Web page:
ILC and HSCT
Chemotherapy and radiotherapy treatment before HSCT induces extensive tissue damages in the host, including severe intestinal mucositis (38). Such damages can be even worse after allo-HSCT, if donor T lymphocytes attack the recipient intestinal epithelium (GvH reaction) (39). In a murine model of acute GvHD, Hanash and coworkers showed that host-derived IL-22 could substantially limit the development of GvHD (35). They could identify intestinal ILC3 subset as a main producers of IL-22 after total body irradiation treatment. In particular, IL-22 seemed to play a crucial role in the protection against epithelial cell damage and in preserving intestinal stem cells. These data are further supported by the finding that treatment with IL-22, in mice receiving bone marrow transplantation, resulted in increased intestinal stem cell recovery, in enhanced epithelial cell regeneration, and in reduction of intestinal GvHD (36). Given the role of ILC3 in lymphoid organogenesis and in lymphoid tissue remodeling, a role for these cells could also be envisaged in the regeneration of lymphoid tissues damaged by radiations (38, 40). Of note, ILC3-derived IL-22 can also favor the recovery of thymic epithelial cells, thus allowing a more efficient and rapid reconstitution of T-cell compartment (Table 1) (41). Conversely, it remains to be determined whether ILC3 also contribute to the regeneration of secondary lymphoid organs. In this context, it is recently shown that gamma irradiation used in conditioning regimen before HSCT may exert a long-lasting effect on secondary lymphoid organ structure and function (40). Also, ILC2 appear to be involved in epithelial tissue repair, particularly in lung tissues; however, no data are available to support an actual protection exerted by these cells in GvHD-induced tissue damages (42).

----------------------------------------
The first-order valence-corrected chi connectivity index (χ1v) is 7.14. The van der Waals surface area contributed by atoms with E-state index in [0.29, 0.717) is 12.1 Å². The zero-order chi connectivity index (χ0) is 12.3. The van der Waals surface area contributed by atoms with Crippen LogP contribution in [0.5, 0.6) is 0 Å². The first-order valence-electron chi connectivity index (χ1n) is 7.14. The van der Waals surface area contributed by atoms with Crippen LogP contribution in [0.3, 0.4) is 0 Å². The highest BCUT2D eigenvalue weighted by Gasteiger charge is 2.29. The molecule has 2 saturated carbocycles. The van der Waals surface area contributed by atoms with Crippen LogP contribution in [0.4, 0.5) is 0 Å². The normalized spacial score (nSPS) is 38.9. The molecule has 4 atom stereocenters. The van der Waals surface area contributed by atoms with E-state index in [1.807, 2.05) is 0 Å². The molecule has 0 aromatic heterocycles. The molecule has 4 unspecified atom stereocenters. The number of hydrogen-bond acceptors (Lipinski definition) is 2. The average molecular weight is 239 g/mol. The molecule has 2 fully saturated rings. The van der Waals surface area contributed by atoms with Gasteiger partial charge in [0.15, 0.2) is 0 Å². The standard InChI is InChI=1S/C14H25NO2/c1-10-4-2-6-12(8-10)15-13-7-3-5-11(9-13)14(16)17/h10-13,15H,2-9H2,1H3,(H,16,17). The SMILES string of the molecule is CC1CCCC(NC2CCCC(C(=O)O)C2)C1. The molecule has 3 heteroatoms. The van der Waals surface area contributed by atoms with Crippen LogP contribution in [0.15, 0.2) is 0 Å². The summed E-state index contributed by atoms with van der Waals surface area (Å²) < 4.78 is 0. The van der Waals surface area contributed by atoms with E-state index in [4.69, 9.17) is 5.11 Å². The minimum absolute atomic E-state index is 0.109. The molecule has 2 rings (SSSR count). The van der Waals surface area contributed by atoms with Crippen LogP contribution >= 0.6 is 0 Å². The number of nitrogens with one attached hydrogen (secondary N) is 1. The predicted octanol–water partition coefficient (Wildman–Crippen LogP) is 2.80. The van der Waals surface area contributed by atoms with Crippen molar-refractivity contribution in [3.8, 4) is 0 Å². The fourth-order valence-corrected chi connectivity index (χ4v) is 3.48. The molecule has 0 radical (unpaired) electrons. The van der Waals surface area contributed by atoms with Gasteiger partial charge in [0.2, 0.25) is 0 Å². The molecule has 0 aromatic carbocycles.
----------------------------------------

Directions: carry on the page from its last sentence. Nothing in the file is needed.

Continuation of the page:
Table 1. This table summarizes the main function exerted by distinct ILC subsets and the possible role exerted by these cells in the context of HSCT.